Sustainable investing seeks to intentionally invest in companies helping to solve some of the world’s biggest problems like clean energy, green building and the circular economy.

It’s important to point out that, by investing sustainably, you are often still buying existing shares of a company. You’re not necessarily providing it with cash to build, for example, a new wind farm.

That said, through sustainable investing, you can achieve this goal indirectly. By buying shares in a more- sustainable company, you can increase its valuation and make it easier for the company to raise capital. This helps it invest more, grow faster and make a greater impact.

Sustainable investing can also help you reduce your risk. Markets often struggle to correctly price longer-term risks such as climate change, which are likely to disproportionately affect less-sustainable companies. It’s for these reasons that the MAS KiwiSaver Scheme has a carbon footprint that’s around half the market index average* while investing almost 80% more into clean technology solutions.**

Find out what others are saying

The world of green investing is actually rather grey.

There are different funds, doing different things, using different terminology. Some are doing a great job and others less so.

When in doubt, it can be helpful to seek out independent endorsements from third-party organisations that do the work for you.

The ones to look for are certifications from the Responsible Investment Association of Australasia (RIAA), ‘Mindful funds’ as recognised by Mindful Money, and schemes that are signatories to the United Nations Principles of Responsible Investment. MAS is among a small group of KiwiSaver Scheme providers to have all three of these third-party endorsements.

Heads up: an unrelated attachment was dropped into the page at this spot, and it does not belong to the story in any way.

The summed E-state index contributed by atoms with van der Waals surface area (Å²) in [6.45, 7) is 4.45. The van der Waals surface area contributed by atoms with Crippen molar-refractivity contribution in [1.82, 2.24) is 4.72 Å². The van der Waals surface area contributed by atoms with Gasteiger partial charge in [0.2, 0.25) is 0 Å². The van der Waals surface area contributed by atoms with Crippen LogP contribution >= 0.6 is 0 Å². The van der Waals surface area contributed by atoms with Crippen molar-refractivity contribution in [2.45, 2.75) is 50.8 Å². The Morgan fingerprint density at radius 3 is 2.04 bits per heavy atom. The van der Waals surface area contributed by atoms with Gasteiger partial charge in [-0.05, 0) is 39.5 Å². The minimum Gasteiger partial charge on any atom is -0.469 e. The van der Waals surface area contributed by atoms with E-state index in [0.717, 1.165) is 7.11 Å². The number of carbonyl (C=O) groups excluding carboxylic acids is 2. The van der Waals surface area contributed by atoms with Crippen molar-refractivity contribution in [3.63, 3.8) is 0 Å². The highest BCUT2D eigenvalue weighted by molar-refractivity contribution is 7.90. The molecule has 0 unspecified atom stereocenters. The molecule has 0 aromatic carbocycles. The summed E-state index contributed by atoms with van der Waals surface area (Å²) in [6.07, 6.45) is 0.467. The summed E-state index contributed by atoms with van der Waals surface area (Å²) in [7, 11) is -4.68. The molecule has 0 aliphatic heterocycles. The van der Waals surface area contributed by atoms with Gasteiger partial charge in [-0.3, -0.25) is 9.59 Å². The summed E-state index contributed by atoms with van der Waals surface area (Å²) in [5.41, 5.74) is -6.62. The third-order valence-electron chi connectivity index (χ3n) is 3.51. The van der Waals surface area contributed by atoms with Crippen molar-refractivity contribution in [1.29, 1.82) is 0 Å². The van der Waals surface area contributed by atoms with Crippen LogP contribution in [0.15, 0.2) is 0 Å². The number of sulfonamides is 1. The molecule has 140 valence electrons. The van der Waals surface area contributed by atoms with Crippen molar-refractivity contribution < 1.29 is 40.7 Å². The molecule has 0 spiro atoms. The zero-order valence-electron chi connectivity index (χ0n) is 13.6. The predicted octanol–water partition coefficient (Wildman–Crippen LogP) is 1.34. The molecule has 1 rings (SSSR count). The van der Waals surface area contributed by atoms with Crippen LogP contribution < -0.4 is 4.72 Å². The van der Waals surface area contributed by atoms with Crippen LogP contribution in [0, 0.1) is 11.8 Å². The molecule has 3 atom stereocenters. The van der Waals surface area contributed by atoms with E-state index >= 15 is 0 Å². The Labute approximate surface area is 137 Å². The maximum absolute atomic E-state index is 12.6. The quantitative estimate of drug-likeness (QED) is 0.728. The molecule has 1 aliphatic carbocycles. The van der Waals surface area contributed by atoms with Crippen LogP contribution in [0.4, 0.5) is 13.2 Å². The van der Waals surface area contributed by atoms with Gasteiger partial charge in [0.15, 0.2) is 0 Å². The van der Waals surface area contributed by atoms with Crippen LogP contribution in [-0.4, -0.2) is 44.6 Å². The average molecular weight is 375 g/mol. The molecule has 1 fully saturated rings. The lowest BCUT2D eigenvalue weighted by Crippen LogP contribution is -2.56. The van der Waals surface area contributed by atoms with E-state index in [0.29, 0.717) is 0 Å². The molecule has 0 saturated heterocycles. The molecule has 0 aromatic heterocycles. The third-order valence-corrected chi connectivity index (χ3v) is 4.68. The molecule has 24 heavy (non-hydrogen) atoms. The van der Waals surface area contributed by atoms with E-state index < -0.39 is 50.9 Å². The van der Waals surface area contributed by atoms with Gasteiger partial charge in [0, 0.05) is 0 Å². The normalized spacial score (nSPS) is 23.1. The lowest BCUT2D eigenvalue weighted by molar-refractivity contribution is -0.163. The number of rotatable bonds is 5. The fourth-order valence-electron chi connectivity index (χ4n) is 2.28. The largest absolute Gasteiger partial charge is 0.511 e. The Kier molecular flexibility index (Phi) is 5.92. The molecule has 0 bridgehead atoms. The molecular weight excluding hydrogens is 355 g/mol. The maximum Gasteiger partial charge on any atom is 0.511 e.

To learn more about our approach to ethical and responsible investing, head to

Medical Funds Management Limited is the issuer of the MAS KiwiSaver Scheme and the MAS Retirement Savings Scheme. A PDS for each Scheme is available here:

MAS KiwiSaver Scheme

MAS Retirement Savings Scheme

* Compares the carbon footprint of equities in the MAS KiwiSaver Scheme to the MSCI All Country World Index which has a carbon footprint of 82 tonnes of CO2e/US$ million invested as at 31/03/22. A $NZ/$US exchange rate of 0.70 was used for this calculation.

** According to MSCI, clean technology solutions are defined as companies that derive >20% of revenue from clean technology solutions including alternative energy, energy efficiency, green building, pollution prevention or sustainable water. Equities within the MAS KiwiSaver Scheme are compared to the MSCI All Country World Index as at 31/03/22.